Apple Inc.’s (Nasdaq:AAPL) TouchID system was greeted with both cheers and jeers since it debuted on the iPhone 5s last September. Almost a year later, it looks like Apple’s next iPad Air and iPad Mini will be the next devices to sport the fingerprint scanner.
According to a report from China Times, Taiwan Semiconductor Manufacturing Company (TSMC) is ramping up its 8-inch chip plant to manufacture enough TouchID sensors to supply the three Apple devices that will most likely be launched this fall. In the report, China Times says that TSMC is looking to produce 120 million units in 2014, a 233 percent year-over-year increase.
While it's no surprise TSMC is making more sensors this year than last year, the massive increase signals something big, and it may mean Apple is expecting the biggest upgrade cycle in its history.
According to Unity3D, approximately 37 percent of currently active iPhones are available for upgrade (iPhone 5 or earlier). Combine that number with the fact that, according to a recent survey by WalletHero, 63 percent of people surveyed plan to buy the iPhone 6 (84 percent of whom will upgrade from a previous iPhone). While it is hard to estimate exactly how many iPhone sales that will equal (some say there are 300 million active iPhones on the market currently), it's clear there's a lot of interest in the next iPhone, and that means big sales for the Cupertino, California company.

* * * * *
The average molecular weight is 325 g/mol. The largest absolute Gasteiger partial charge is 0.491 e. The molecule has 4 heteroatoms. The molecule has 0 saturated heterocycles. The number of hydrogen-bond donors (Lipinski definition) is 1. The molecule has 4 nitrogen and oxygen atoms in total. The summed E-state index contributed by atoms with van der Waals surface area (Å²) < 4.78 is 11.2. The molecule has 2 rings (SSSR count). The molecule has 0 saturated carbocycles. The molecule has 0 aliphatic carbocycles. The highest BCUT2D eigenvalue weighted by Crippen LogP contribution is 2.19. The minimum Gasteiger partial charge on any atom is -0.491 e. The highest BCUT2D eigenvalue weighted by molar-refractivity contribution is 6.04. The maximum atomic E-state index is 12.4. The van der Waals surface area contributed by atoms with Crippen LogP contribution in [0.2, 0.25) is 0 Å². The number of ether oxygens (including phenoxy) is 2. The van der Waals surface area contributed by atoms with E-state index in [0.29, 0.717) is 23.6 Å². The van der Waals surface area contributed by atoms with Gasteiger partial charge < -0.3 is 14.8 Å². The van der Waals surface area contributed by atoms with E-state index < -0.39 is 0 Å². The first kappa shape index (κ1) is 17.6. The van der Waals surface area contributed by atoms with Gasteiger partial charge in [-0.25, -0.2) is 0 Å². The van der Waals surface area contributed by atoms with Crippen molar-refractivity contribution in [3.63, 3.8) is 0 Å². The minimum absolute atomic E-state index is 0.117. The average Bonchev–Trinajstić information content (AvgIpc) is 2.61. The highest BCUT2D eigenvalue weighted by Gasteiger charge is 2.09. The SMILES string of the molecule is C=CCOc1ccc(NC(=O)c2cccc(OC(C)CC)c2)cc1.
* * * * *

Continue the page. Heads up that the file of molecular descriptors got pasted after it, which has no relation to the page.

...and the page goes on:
The iPad numbers are a little less clear, however. Thirty-three percent of iPads are at least a generation old, but users tend not to upgrade tablets as often as smartphones. Currently, 11 percent of iPads on the market are the second generation iPad 2, while the most recent iPad Air only holds 4 percent of the market.
Using estimated numbers, it looks like 59 million people will upgrade to the iPhone 6 next year, which is a staggering number but still in line with how many iPhones were sold last year. Apple sold 47.3 million iPhones between October and December 2013. That number includes the iPhone 5c, which may or may not get an inline upgrade this year.
If Apple achieves those sales numbers next year, that leaves 60 million TouchID sensors allotted for other devices. In the first quarter of 2014, Apple sold 16 million iPads. Even if those numbers recur this Christmas, TSMC would still be looking at a surplus of more than 44 million sensors produced.
While some of that number will comprise overhead and extra units for spares, this surplus suggests two scenarios. In the first scenario, Apple is creating another device that will use the TouchID fingerprint sensor. That device may be the fabled iWatch, the larger 5.5-inch iPhone 6 or perhaps an implementation of TouchID on the MacBook line. Or, in the second scenario, China Times’ speculative number of sensors is off, though the paper has a reputation for accuracy.
Ultimately, when looking at the numbers, one thing is clear: Apple is gearing up for a very good year. The iPhone 6 is in demand and Apple is preparing for launch.